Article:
Researchers from Waterford Institute of Technology (WIT) have been involved in the development of Ireland’s first Report Card on Physical Activity in Children and Youth which was launched in Toronto, Canada today.
The Report Card on Physical Activity in Children and Youth is a means of collating all data related to children’s physical activity levels in a particular country and ‘grading’ the evidence using a grading system just like a school report card, i.e. A to F or inconclusive/incomplete if there are not enough data available yet.
Dr. Niamh Murphy from the Centre for Health Behaviour Research in the Department of Health Sport and Exercise Science in WIT was a member of the 12 researcher team from both the Republic and Northern Ireland that has developed the Report Card for Ireland.
According to Dr. Murphy, “Physical inactivity is as important a risk factor for health as any other risk factor, such as smoking or high cholesterol, and yet our investment in promoting physical activity in Ireland falls short.”
Children scored poorly on physical activity participation, and sedentary behaviour. According to the data from all over Ireland, Ireland scores a D minus on overall physical activity levels with between 12% and 43% of children doing enough physical activity.
The Centre for Health Behaviour is actively involved in researching these behaviours in the population, and in designing interventions in schools and communities to change behaviour. Children scored a D on active transportation, which is an area that members of the Department in WIT have been evaluating in Kilkenny and Dungarvan for the last number of years.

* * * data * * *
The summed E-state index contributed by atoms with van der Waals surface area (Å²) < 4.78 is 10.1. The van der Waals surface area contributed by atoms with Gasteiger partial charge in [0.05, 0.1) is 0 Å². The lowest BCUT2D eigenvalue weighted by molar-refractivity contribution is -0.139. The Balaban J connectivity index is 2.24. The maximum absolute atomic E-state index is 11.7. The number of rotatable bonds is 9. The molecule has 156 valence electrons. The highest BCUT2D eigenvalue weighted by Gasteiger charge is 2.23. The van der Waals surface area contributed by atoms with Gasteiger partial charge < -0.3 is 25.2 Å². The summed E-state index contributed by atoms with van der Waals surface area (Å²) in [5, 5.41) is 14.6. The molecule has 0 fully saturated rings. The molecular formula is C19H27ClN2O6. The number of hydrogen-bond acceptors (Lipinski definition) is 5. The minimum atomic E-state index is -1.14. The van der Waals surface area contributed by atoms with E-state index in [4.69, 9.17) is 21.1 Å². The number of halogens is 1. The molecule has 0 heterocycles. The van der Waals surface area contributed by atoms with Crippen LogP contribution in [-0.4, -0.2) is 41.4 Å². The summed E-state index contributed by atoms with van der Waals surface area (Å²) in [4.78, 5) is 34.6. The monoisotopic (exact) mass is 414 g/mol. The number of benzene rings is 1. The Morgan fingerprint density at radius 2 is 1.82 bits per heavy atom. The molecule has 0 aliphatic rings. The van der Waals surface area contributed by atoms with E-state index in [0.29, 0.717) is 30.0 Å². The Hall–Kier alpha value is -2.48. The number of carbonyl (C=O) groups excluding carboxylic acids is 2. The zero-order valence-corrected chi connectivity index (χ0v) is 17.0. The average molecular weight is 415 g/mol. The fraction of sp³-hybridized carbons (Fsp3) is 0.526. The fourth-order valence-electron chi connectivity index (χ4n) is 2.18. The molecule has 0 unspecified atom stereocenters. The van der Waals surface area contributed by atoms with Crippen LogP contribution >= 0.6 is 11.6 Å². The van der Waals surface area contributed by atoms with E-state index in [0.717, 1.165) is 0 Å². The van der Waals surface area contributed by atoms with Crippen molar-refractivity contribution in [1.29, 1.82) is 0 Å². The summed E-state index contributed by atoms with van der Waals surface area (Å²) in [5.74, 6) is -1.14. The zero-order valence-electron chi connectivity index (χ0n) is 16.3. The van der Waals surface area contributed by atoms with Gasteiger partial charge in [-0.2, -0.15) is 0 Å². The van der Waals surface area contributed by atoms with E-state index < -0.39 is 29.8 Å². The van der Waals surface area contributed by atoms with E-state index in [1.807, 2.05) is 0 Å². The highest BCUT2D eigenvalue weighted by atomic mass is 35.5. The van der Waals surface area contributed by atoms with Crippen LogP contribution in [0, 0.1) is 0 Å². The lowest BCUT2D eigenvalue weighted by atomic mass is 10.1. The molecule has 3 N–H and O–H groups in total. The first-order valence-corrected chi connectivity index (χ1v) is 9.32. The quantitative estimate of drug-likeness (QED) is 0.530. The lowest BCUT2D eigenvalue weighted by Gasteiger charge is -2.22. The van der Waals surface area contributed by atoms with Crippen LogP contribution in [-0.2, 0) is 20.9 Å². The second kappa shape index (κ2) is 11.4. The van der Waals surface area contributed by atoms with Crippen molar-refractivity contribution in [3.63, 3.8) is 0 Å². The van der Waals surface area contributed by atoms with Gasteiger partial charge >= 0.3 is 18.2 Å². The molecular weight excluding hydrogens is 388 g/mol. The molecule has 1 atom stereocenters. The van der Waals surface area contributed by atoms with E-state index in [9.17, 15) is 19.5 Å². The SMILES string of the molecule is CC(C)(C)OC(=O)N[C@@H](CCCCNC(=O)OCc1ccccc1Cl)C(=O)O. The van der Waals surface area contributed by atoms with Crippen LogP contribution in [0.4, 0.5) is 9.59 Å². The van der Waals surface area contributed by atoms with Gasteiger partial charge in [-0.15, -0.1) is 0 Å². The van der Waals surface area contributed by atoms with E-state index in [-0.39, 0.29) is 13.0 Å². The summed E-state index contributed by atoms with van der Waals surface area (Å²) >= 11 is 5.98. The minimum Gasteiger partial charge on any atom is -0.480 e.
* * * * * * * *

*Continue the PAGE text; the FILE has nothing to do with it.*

“We need, in particular, to ensure that our children are given the opportunity to lead physically active lifestyles, and monitoring our performance in providing access to physical education, and community based physical activity options is an important step.” continued Dr Murphy. “This first Report Card will act as a baseline for surveillance of physical activity promotion efforts and ensure that any changes are captured.”
The Report Card is a vital tool for practitioners and policy makers to identify key needs and gaps, allocate funds, and develop activity promotion initiatives.
The work was chaired by Dr Deirdre Harrington, an Irish academic based in the University of Leicester, UK. Dr Harrington said, “By highlighting indicators that ‘could do better’, we are saying that investment and policy needs to be developed.”
The Report Card was launched in Toronto Canada on May 20th along with 14 other countries from around the world.
Dr Harrington added, “The Report Card on Physical Activity for Children and Youth has been an effective tool in ‘powering the movement to get kids moving’ by influencing priorities, policies and practice in Canada for the last nine years.
“Now a further 14 countries from around the globe who have replicated the Report Card process will present their Report Cards at the Global Summit on Physical Activity of Children in Toronto. Ireland will join Scotland and the US, who have already launched their Report Cards, and England in contributing to the Global Matrix of Report Card grades.”
Full copies of the short-form and long-form Report Card can be found at http://www.getirelandactive.